For new accounts and software downloads, log into the following College of Engineering page using your Drexel credentials:
For help with first time registration and installation contact Wolfram Tech Support at http://www.wolfram.com/support/contact
Faculty may contact Drexel University Online's Learning Technology Group for more about interactive visualizations for instruction.
Contact the Liaison Librarians listed on the side of this page to get an introductory orientation to using Wolfram tools.
Most of these links can be found at the Wolfram Learning Center. A great place to start browsing the broad pool of resources for this technology.
Mathematica is a symbolic computation platform that is used across many engineering fields for data processing and visualizations among other things. It employs high-level commands that more closely resemble scripting than conventional programming. The publicly available "lite" version, Wolfram CDF Player, is provided for running Mathematica programs and interactive visualizations that have been saved in the Computable Document Format (CDF). See elsewhere on this page for details on how to get the full Drexel site-licensed "author-ware" version of Mathematica for coding original work.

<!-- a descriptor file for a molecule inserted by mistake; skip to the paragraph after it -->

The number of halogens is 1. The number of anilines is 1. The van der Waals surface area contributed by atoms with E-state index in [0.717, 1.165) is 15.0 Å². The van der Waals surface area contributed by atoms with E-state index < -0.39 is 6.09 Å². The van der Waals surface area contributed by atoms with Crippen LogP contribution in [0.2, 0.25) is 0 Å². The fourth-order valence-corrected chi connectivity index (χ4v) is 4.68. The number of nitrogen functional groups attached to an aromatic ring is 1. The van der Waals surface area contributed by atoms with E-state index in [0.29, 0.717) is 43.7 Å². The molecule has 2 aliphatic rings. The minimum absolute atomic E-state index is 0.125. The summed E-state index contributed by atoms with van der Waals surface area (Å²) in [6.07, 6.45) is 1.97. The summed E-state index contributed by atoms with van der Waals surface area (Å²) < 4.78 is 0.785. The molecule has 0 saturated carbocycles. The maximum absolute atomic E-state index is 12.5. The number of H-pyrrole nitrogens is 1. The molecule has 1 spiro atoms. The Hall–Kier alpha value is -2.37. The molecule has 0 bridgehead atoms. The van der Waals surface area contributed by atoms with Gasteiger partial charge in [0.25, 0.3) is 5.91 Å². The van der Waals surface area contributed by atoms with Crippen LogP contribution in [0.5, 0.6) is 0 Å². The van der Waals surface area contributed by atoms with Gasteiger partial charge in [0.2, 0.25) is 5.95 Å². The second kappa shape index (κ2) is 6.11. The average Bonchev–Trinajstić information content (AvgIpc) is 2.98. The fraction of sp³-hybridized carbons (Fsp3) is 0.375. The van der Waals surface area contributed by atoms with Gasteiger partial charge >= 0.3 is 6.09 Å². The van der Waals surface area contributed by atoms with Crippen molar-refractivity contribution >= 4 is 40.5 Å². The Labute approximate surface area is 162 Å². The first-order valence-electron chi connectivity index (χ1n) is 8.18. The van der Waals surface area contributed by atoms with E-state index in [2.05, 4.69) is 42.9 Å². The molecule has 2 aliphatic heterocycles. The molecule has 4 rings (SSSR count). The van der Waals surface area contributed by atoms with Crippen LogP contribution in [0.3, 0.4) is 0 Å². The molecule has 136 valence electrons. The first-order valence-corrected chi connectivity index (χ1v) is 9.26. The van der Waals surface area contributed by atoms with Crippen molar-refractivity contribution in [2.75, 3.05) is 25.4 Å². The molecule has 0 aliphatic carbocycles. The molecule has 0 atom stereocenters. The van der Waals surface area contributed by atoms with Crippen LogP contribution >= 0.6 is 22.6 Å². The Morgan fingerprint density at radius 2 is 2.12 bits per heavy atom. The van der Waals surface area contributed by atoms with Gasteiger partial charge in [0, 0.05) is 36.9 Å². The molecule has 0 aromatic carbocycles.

You have several options: Mathematica Desktop OR Wolfram Cloud OR BOTH!
If you intend to just use the WolframAlpha features, then go to www.wolframalpha.com and create an account using your Drexel email.
If you are new to programming, the Cloud account poses some advantages for getting started because you install nothing on your own desktop. The tradeoff is that Wolfram Cloud accounts have less robust features and because Drexel did not site license the cloud version, your storage will limited. But if you are just getting started with coding, you will likely not encounter the storage limitation very soon. In contrast, experienced coders will want to download the desktop version and get started with the most full features from the start.
Wolfram Alpha is called a “computable knowledge engine” that supplies structured data via web search or API and is the data licensed to Apple behind its Siri product. See the Wolfram Alpha guide for more information on this Drexel site-licensed service.